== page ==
Say my website contains 2 functions:
- Allow a user to change their own password
- Allow an administrator to change a user's password (the user must change again before they login)
Now let's say that there is a business requirement which stipulates that a user is not allowed to reuse a previous password.
In 1, it is ok to return a "You cannot reuse a previous password" message, providing the user has successfully authenticated themselves with their current password.
In 2, I need to prevent information leakage. The administrator should not be given information on a user's previous password. I have implemented this by returning a generic "Invalid password" message. However I think a smart user can still figure out that if an "Invalid password" message is being returned for a perfectly valid string, then something else is going on.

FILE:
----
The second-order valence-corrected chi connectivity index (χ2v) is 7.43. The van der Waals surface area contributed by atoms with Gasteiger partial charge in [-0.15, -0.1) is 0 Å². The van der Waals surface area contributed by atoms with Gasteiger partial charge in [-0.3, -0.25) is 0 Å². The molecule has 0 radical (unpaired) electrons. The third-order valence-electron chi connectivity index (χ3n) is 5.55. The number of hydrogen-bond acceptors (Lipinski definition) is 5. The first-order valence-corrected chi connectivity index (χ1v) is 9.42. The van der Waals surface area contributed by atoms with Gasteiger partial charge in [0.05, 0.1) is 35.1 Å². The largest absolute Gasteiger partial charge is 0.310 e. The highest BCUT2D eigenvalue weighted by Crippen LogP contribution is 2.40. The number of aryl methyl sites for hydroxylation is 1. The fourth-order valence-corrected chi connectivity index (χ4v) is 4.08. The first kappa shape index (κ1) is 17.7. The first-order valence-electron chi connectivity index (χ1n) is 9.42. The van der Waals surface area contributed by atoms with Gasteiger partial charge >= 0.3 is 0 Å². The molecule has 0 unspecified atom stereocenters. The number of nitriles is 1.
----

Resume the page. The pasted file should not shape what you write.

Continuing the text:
Is there any way around this or am I just being too fastidious? My first thought is that the solution is to remove 2, and add a Reset Password feature.
EDIT - I think there is a bit of misunderstanding of the problem. The problem is that the user may have used one of their previous passwords on another site (eg: Bank). Thinking a bit more about this, I'm not sure how much more problematic the "changing another users password" leakage source is than someone simply trying to brute-forcing the main login form...